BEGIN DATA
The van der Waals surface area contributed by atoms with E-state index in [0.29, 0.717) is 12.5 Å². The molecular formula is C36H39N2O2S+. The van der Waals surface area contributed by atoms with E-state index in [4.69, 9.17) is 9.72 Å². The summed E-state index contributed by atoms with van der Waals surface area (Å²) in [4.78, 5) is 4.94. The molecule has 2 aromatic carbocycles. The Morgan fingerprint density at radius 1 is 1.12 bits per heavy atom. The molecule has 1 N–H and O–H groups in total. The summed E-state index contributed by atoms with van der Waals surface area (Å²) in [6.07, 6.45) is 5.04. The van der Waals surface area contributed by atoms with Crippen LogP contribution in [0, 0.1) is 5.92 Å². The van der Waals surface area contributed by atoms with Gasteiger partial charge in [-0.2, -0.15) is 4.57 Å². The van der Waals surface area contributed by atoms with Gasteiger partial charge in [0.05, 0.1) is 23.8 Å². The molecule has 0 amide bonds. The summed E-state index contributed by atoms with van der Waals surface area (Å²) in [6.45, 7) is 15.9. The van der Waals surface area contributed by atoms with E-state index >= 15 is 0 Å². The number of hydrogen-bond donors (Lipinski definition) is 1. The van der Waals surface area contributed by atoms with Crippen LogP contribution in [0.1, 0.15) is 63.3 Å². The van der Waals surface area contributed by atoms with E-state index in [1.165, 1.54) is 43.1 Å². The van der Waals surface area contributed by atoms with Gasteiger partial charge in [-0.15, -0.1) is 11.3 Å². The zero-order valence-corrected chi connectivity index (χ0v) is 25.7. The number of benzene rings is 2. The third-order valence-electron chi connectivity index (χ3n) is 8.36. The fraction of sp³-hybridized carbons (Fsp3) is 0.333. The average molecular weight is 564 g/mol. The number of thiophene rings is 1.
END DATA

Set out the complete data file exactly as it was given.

The van der Waals surface area contributed by atoms with E-state index in [0.29, 0.717) is 12.5 Å². The molecular formula is C36H39N2O2S+. The van der Waals surface area contributed by atoms with E-state index in [4.69, 9.17) is 9.72 Å². The summed E-state index contributed by atoms with van der Waals surface area (Å²) in [4.78, 5) is 4.94. The molecule has 2 aromatic carbocycles. The Morgan fingerprint density at radius 1 is 1.12 bits per heavy atom. The molecule has 1 N–H and O–H groups in total. The summed E-state index contributed by atoms with van der Waals surface area (Å²) in [6.07, 6.45) is 5.04. The van der Waals surface area contributed by atoms with Crippen LogP contribution in [0, 0.1) is 5.92 Å². The van der Waals surface area contributed by atoms with Gasteiger partial charge in [-0.2, -0.15) is 4.57 Å². The van der Waals surface area contributed by atoms with Gasteiger partial charge in [0.05, 0.1) is 23.8 Å². The molecule has 0 amide bonds. The summed E-state index contributed by atoms with van der Waals surface area (Å²) in [6.45, 7) is 15.9. The van der Waals surface area contributed by atoms with E-state index >= 15 is 0 Å². The number of hydrogen-bond donors (Lipinski definition) is 1. The van der Waals surface area contributed by atoms with Crippen LogP contribution in [0.1, 0.15) is 63.3 Å². The van der Waals surface area contributed by atoms with E-state index in [1.165, 1.54) is 43.1 Å². The van der Waals surface area contributed by atoms with Gasteiger partial charge in [-0.15, -0.1) is 11.3 Å². The zero-order valence-corrected chi connectivity index (χ0v) is 25.7. The number of benzene rings is 2. The third-order valence-electron chi connectivity index (χ3n) is 8.36. The fraction of sp³-hybridized carbons (Fsp3) is 0.333. The average molecular weight is 564 g/mol. The number of thiophene rings is 1.